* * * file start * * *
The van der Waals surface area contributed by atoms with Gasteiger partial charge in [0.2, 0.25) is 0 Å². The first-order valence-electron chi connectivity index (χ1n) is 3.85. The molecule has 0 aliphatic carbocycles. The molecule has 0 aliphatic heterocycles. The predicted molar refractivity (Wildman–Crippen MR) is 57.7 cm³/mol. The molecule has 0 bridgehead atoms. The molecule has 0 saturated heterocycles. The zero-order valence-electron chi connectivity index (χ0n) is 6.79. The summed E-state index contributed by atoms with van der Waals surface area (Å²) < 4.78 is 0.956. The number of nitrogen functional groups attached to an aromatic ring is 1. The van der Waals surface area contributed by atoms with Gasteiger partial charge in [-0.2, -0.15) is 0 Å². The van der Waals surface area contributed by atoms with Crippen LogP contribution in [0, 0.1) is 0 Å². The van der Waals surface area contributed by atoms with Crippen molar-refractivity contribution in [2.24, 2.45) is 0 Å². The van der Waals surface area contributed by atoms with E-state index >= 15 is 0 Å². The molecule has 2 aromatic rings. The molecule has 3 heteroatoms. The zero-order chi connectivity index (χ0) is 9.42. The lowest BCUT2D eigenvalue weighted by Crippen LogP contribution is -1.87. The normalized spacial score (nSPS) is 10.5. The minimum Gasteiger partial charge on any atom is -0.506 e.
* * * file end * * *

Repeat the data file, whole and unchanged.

The van der Waals surface area contributed by atoms with Gasteiger partial charge in [0.2, 0.25) is 0 Å². The first-order valence-electron chi connectivity index (χ1n) is 3.85. The molecule has 0 aliphatic carbocycles. The molecule has 0 aliphatic heterocycles. The predicted molar refractivity (Wildman–Crippen MR) is 57.7 cm³/mol. The molecule has 0 bridgehead atoms. The molecule has 0 saturated heterocycles. The zero-order valence-electron chi connectivity index (χ0n) is 6.79. The summed E-state index contributed by atoms with van der Waals surface area (Å²) < 4.78 is 0.956. The number of nitrogen functional groups attached to an aromatic ring is 1. The van der Waals surface area contributed by atoms with Gasteiger partial charge in [-0.2, -0.15) is 0 Å². The van der Waals surface area contributed by atoms with Crippen LogP contribution in [0, 0.1) is 0 Å². The van der Waals surface area contributed by atoms with Crippen molar-refractivity contribution in [2.24, 2.45) is 0 Å². The van der Waals surface area contributed by atoms with E-state index >= 15 is 0 Å². The molecule has 2 aromatic rings. The molecule has 3 heteroatoms. The zero-order chi connectivity index (χ0) is 9.42. The lowest BCUT2D eigenvalue weighted by Crippen LogP contribution is -1.87. The normalized spacial score (nSPS) is 10.5. The minimum Gasteiger partial charge on any atom is -0.506 e.